Many countries worldwide are digitizing patients' medical records. In the US, for example, the recent economic stimulus package signed into law by President Obama includes $US17 billion in incentives for health providers to switch to electronic health records (EHRs) and $US2 billion for the development of EHR standards and best-practice guidelines. What impact will the rise of EHRs have upon medical education? A debate in this week's PLoS Medicine examines both the threats and opportunities.
Aggressive, vengeful behavior of individuals in some South American groups has been considered the means for men to obtain more wives and more children, but an international team of anthropologists working in Ecuador among the Waorani show that sometimes the macho guy does not do better.
Rare and unique ecological communities will be lost if oceanic islands aren't adequately considered in a global conservation plan, a new study has found. Although islands tend to harbor fewer species than continental lands of similar size, plants and animals found on islands often live only there, making protection of their isolated habitats our sole chance to preserve them.
Rapidly rising cyber crime and the growing prospect of the Internet being used as a medium for terrorist attacks pose a major challenge for IT security. Cryptography is central to this challenge, since it underpins privacy, confidentiality, and identity, which together provide the fabric for e-commerce and secure communications. Cryptography since the beginning of the Internet has been based extensively on the RSA public key system, used for digital signatures and the exchange of private keys that in turn encrypt message content.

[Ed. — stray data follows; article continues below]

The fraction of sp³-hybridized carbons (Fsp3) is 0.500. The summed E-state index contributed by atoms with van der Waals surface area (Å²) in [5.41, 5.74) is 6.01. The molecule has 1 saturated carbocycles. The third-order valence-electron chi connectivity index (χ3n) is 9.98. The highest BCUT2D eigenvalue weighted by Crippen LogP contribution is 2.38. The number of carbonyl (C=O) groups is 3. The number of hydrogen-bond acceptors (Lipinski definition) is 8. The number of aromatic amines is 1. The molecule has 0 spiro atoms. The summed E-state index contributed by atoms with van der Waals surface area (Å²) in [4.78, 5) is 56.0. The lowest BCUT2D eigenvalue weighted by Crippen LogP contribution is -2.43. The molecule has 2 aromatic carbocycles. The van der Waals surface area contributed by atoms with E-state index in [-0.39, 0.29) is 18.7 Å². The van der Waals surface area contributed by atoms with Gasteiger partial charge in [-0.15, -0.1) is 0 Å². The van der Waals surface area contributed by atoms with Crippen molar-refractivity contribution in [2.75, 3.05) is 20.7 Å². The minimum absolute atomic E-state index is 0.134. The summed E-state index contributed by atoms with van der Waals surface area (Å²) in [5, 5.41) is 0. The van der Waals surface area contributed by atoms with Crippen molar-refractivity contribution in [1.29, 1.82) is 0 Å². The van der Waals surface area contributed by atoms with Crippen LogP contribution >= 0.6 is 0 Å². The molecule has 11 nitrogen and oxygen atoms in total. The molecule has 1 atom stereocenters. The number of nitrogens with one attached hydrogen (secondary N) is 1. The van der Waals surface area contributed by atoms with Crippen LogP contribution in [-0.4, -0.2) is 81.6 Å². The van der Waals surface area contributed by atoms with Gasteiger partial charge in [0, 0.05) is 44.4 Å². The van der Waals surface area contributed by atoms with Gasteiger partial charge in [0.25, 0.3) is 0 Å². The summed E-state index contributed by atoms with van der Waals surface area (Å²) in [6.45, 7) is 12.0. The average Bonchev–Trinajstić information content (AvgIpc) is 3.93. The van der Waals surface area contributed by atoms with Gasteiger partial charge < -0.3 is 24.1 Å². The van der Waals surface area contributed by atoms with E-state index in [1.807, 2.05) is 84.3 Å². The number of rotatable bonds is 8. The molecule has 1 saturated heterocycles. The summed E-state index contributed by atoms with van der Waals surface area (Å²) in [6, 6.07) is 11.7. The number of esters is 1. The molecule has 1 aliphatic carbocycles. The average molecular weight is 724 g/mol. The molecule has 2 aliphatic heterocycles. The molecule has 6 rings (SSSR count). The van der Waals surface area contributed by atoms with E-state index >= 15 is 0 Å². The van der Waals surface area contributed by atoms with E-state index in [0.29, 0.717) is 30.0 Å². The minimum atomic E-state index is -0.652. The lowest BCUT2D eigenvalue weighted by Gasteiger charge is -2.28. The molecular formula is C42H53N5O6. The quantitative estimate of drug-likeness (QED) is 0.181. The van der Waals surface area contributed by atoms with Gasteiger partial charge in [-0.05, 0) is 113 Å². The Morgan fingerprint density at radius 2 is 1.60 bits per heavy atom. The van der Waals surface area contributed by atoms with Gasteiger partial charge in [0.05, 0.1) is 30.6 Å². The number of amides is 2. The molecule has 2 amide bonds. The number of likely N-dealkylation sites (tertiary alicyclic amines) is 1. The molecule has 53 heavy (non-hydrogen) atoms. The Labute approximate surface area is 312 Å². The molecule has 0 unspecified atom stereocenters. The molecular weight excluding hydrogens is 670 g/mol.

Los Angeles, London, New Delhi, Singapore and Washington DC (May 11, 2009) – The Holocaust has shaped discourse on collective, social and cultural memory, serving both as touchstone and paradigm, according to a study published this month in the journal Memory Studies, published by SAGE.
A product recall can significantly affect a company's bottom line and its reputation, but a swift recall and restitution to purchasers can minimize harm to the company – and even improve customer satisfaction. A study examining more than 500 toy recalls between 1988 and 2007 suggests ways that firms can minimize the business impact of a recall.
Nearly one in 12 people exposed to terrorism report increased use and misuse of alcohol, according to researchers at Columbia University Mailman School of Public Health and the University of Michigan. In a study published in the June issue of the journal Addiction, investigators combined data from 31 studies conducted in the aftermath of such incidents as the terrorist attacks of September 11, 2001, the Oklahoma City Bombings of 1995, and the Intifada uprisings in Israel.
The recession will likely signal the end for many of Britain's smaller buy-to-let landlords, and poses a grim threat to city-centre new build properties, warn experts at The University of Nottingham.
New research suggests that while the buy-to-let market will survive the recession, a "property neutron bomb" will see the disappearance of many smaller private landlords.
New European Union (EU) regulations restricting use of animals to test the safety of shampoo, nail polish, and other personal care products are forcing cosmetic makers to seek alternative ways to test these products, according to an article scheduled for the May 11 issue of Chemical & Engineering News, ACS' weekly newsmagazine.
A new analysis finds that a considerable number of clinical cancer studies published in respected medical journals have financial connections to pharmaceutical companies. Published in the June 15, 2009 issue of CANCER, a peer-reviewed journal of the American Cancer Society, the study indicates that conflicts of interest may cause some researchers to report biased results that are favorable to companies.